John Farrell explains not using Pablo Sandoval in Fenway-opening loss

Pablo Sandoval did play in Monday's home opener for the Red Sox. Billie Weiss/Boston Red Sox/Getty Images

BOSTON -- Pablo Sandoval was met by a smattering of boos as the Boston Red Sox were introduced Monday at the opener at Fenway Park.

The bigger affront may have come later, though.

With hard-throwing right-hander Mychal Givens on the mound for the Baltimore Orioles in the seventh inning and the go-ahead run in scoring position, Red Sox manager John Farrell elected to stick with righty-hitting Chris Young, who entered as a pinch hitter for lefty-swinging Travis Shaw one inning earlier, rather than turn to Sandoval, a switch-hitter who typically hits well from the left side of the plate.

Young was little match for Givens, striking out on five pitches to keep the score tied in a game the Orioles' would eventually win 9-7 thanks to Chris Davis' ninth-inning three-run homer against Red Sox closer Craig Kimbrel.

Farrell explained later that he was thinking a few innings ahead, anticipating that Young could come to bat again in the ninth inning against Orioles closer Zach Britton, a lefty. But based on their track records, Sandoval stood a better chance of being successful against Givens considering Young is a .224 career hitter against righties (compared to .264 against lefties).

"With the left-handed closer in Britton, that was the swing decision," Farrell said. "It's an aggressive move in the sixth inning [to hit for Shaw], but the way the wind is blowing, the way the ball is carrying, looking for spots for Chris Young against the left-hander, that was it, knowing that Britton is going to close that game out, if they were to take the lead."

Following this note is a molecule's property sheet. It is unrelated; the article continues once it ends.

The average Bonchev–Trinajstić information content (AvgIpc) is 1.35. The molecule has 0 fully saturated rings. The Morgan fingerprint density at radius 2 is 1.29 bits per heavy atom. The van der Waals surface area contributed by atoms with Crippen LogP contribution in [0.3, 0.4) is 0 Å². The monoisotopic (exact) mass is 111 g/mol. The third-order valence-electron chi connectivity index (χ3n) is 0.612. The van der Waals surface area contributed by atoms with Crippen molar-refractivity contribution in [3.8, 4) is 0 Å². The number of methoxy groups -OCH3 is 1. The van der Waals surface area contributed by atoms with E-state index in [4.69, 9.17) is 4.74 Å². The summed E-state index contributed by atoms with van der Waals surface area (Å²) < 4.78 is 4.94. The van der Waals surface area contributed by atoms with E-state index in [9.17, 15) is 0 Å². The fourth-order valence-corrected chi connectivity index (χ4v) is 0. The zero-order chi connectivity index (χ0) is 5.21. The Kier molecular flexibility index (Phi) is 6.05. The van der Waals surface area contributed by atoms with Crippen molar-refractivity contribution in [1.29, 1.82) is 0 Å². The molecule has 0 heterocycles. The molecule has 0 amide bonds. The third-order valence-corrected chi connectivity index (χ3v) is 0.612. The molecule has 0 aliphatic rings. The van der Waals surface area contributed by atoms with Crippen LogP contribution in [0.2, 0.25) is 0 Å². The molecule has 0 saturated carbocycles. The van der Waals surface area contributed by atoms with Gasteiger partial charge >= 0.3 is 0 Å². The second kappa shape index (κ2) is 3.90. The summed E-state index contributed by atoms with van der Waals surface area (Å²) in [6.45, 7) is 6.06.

(Young, it should be noted, never batted in the ninth inning. He was on deck when Britton struck out Hanley Ramirez to end the game.)

Regardless of the reasoning, it underscores Sandoval's imperfect fit on the roster.

An everyday player throughout his eight-year career, Sandoval lost the third-base job to Shaw during spring training and now must find a role on the bench despite being owed more than $70 million over the next four seasons. The portly third baseman doesn't run well and plays only one position, where he has struggled defensively over the past two years.

If the Red Sox aren't going to use Sandoval to pinch hit against tough right-handers such as Givens, it's hard to imagine when they would use him.

Sandoval has started only one of the first five games. He's 0-for-6 in his limited role.

It seems, then, that the Red Sox would be better served allocating Sandoval's roster spot in other ways, perhaps even adding a third catcher when defensively gifted Christian Vazquez proves his surgically repaired right elbow is healthy enough to resume a normal workload behind the plate. But given his contract, there isn't much they could do to move him off the roster.

"We need every one of our 25 guys to contribute, and for Pablo in particular this is going to be a different beginning to a season," Farrell said last week. "The role has certainly changed. How he and I and the rest of our staff communicates with him, puts together a work plan to keep him prepared and keep him moving forward, that's probably the biggest change for all of us."

Clearly, it's something the Red Sox are still figuring out.